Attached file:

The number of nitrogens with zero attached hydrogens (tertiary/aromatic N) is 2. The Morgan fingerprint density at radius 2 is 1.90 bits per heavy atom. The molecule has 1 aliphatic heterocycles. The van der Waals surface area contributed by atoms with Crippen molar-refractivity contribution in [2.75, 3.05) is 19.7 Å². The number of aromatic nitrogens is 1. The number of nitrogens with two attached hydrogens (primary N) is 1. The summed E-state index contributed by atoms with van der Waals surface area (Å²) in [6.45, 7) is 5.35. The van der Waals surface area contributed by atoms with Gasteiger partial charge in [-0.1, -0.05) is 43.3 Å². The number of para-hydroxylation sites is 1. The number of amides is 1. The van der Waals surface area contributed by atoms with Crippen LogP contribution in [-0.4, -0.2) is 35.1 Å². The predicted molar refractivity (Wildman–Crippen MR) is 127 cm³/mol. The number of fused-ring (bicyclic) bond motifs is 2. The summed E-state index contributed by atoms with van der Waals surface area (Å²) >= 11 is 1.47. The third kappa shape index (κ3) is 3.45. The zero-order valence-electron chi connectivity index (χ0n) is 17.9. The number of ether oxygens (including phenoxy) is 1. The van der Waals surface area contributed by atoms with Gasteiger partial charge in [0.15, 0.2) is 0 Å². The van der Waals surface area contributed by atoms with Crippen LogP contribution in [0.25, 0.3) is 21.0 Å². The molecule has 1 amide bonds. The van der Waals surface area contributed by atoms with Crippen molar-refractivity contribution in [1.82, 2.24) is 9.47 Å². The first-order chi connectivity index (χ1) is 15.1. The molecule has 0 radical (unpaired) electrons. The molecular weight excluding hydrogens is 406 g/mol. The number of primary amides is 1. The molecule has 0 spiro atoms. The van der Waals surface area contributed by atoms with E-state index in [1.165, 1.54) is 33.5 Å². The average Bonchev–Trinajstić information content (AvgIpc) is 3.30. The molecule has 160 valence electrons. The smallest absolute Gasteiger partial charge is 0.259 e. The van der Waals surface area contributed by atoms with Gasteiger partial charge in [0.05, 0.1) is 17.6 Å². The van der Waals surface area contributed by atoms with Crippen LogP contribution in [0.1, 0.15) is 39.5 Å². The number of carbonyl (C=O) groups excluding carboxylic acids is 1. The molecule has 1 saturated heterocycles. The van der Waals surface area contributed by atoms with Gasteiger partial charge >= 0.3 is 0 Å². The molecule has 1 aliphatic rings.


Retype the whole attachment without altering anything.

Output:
The number of nitrogens with zero attached hydrogens (tertiary/aromatic N) is 2. The Morgan fingerprint density at radius 2 is 1.90 bits per heavy atom. The molecule has 1 aliphatic heterocycles. The van der Waals surface area contributed by atoms with Crippen molar-refractivity contribution in [2.75, 3.05) is 19.7 Å². The number of aromatic nitrogens is 1. The number of nitrogens with two attached hydrogens (primary N) is 1. The summed E-state index contributed by atoms with van der Waals surface area (Å²) in [6.45, 7) is 5.35. The van der Waals surface area contributed by atoms with Gasteiger partial charge in [-0.1, -0.05) is 43.3 Å². The number of para-hydroxylation sites is 1. The number of amides is 1. The van der Waals surface area contributed by atoms with Crippen LogP contribution in [-0.4, -0.2) is 35.1 Å². The predicted molar refractivity (Wildman–Crippen MR) is 127 cm³/mol. The number of fused-ring (bicyclic) bond motifs is 2. The summed E-state index contributed by atoms with van der Waals surface area (Å²) >= 11 is 1.47. The third kappa shape index (κ3) is 3.45. The zero-order valence-electron chi connectivity index (χ0n) is 17.9. The number of ether oxygens (including phenoxy) is 1. The van der Waals surface area contributed by atoms with Gasteiger partial charge in [0.15, 0.2) is 0 Å². The van der Waals surface area contributed by atoms with Crippen LogP contribution in [0.25, 0.3) is 21.0 Å². The molecule has 1 amide bonds. The van der Waals surface area contributed by atoms with Crippen molar-refractivity contribution in [1.82, 2.24) is 9.47 Å². The first-order chi connectivity index (χ1) is 15.1. The molecule has 0 radical (unpaired) electrons. The molecular weight excluding hydrogens is 406 g/mol. The number of primary amides is 1. The molecule has 0 spiro atoms. The van der Waals surface area contributed by atoms with E-state index in [1.165, 1.54) is 33.5 Å². The average Bonchev–Trinajstić information content (AvgIpc) is 3.30. The molecule has 160 valence electrons. The smallest absolute Gasteiger partial charge is 0.259 e. The van der Waals surface area contributed by atoms with Gasteiger partial charge in [0.05, 0.1) is 17.6 Å². The van der Waals surface area contributed by atoms with Crippen LogP contribution in [0.1, 0.15) is 39.5 Å². The number of carbonyl (C=O) groups excluding carboxylic acids is 1. The molecule has 1 saturated heterocycles. The van der Waals surface area contributed by atoms with Gasteiger partial charge >= 0.3 is 0 Å². The molecule has 1 aliphatic rings.